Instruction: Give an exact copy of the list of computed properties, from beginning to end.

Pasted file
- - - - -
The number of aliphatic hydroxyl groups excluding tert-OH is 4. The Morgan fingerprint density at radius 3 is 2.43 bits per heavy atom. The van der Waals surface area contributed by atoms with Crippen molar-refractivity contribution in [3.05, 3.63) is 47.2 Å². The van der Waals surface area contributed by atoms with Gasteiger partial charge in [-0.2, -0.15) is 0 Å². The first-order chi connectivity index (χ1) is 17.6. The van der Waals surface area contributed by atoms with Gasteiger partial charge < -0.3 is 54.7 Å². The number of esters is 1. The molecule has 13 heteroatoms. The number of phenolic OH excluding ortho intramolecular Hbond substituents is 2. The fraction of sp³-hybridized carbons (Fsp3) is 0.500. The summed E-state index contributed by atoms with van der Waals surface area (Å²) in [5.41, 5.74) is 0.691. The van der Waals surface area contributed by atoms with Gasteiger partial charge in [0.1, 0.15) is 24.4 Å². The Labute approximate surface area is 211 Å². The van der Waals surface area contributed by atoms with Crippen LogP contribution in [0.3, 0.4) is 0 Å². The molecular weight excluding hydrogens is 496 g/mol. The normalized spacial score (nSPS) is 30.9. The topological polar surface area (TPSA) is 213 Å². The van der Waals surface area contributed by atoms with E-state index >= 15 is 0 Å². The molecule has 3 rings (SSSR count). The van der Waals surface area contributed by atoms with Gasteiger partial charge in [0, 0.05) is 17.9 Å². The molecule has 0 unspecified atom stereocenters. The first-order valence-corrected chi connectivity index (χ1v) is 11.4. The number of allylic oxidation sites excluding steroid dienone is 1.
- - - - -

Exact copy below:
The number of aliphatic hydroxyl groups excluding tert-OH is 4. The Morgan fingerprint density at radius 3 is 2.43 bits per heavy atom. The van der Waals surface area contributed by atoms with Crippen molar-refractivity contribution in [3.05, 3.63) is 47.2 Å². The van der Waals surface area contributed by atoms with Gasteiger partial charge in [-0.2, -0.15) is 0 Å². The first-order chi connectivity index (χ1) is 17.6. The van der Waals surface area contributed by atoms with Gasteiger partial charge < -0.3 is 54.7 Å². The number of esters is 1. The molecule has 13 heteroatoms. The number of phenolic OH excluding ortho intramolecular Hbond substituents is 2. The fraction of sp³-hybridized carbons (Fsp3) is 0.500. The summed E-state index contributed by atoms with van der Waals surface area (Å²) in [5.41, 5.74) is 0.691. The van der Waals surface area contributed by atoms with Gasteiger partial charge in [0.1, 0.15) is 24.4 Å². The Labute approximate surface area is 211 Å². The van der Waals surface area contributed by atoms with Crippen LogP contribution in [0.3, 0.4) is 0 Å². The molecular weight excluding hydrogens is 496 g/mol. The normalized spacial score (nSPS) is 30.9. The topological polar surface area (TPSA) is 213 Å². The van der Waals surface area contributed by atoms with E-state index >= 15 is 0 Å². The molecule has 3 rings (SSSR count). The van der Waals surface area contributed by atoms with Gasteiger partial charge in [0, 0.05) is 17.9 Å². The molecule has 0 unspecified atom stereocenters. The first-order valence-corrected chi connectivity index (χ1v) is 11.4. The number of allylic oxidation sites excluding steroid dienone is 1.